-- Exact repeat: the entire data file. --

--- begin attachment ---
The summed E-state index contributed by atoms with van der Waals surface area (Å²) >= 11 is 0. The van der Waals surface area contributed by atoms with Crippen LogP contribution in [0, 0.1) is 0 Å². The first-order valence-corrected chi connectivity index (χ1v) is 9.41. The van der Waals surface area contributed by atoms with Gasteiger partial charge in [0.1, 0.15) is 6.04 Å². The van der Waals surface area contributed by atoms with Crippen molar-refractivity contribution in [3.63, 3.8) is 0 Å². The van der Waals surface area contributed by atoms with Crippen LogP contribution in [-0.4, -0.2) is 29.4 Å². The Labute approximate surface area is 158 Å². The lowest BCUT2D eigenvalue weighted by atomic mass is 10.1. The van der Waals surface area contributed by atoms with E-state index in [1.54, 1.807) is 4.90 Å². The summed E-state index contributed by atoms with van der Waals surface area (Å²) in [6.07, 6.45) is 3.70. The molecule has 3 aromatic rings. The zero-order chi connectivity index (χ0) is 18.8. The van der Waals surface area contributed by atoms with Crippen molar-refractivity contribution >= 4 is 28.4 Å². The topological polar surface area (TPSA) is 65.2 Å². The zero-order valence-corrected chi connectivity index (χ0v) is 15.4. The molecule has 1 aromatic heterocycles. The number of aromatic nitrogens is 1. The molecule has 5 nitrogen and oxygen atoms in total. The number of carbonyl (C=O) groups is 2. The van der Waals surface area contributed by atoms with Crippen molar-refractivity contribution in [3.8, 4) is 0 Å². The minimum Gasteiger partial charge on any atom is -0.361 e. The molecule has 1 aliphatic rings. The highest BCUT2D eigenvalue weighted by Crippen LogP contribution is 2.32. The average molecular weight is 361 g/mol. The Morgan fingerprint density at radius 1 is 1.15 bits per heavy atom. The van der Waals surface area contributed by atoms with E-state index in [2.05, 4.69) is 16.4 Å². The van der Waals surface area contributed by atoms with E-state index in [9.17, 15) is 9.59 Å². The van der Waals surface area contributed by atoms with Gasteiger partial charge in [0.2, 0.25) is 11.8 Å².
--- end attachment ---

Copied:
The summed E-state index contributed by atoms with van der Waals surface area (Å²) >= 11 is 0. The van der Waals surface area contributed by atoms with Crippen LogP contribution in [0, 0.1) is 0 Å². The first-order valence-corrected chi connectivity index (χ1v) is 9.41. The van der Waals surface area contributed by atoms with Gasteiger partial charge in [0.1, 0.15) is 6.04 Å². The van der Waals surface area contributed by atoms with Crippen molar-refractivity contribution in [3.63, 3.8) is 0 Å². The van der Waals surface area contributed by atoms with Crippen LogP contribution in [-0.4, -0.2) is 29.4 Å². The Labute approximate surface area is 158 Å². The lowest BCUT2D eigenvalue weighted by atomic mass is 10.1. The van der Waals surface area contributed by atoms with E-state index in [1.54, 1.807) is 4.90 Å². The summed E-state index contributed by atoms with van der Waals surface area (Å²) in [6.07, 6.45) is 3.70. The molecule has 3 aromatic rings. The zero-order chi connectivity index (χ0) is 18.8. The van der Waals surface area contributed by atoms with Crippen molar-refractivity contribution >= 4 is 28.4 Å². The topological polar surface area (TPSA) is 65.2 Å². The zero-order valence-corrected chi connectivity index (χ0v) is 15.4. The molecule has 1 aromatic heterocycles. The number of aromatic nitrogens is 1. The molecule has 5 nitrogen and oxygen atoms in total. The number of carbonyl (C=O) groups is 2. The van der Waals surface area contributed by atoms with Crippen molar-refractivity contribution in [3.8, 4) is 0 Å². The minimum Gasteiger partial charge on any atom is -0.361 e. The molecule has 1 aliphatic rings. The highest BCUT2D eigenvalue weighted by Crippen LogP contribution is 2.32. The average molecular weight is 361 g/mol. The Morgan fingerprint density at radius 1 is 1.15 bits per heavy atom. The van der Waals surface area contributed by atoms with E-state index in [2.05, 4.69) is 16.4 Å². The van der Waals surface area contributed by atoms with E-state index in [9.17, 15) is 9.59 Å². The van der Waals surface area contributed by atoms with Gasteiger partial charge in [0.2, 0.25) is 11.8 Å².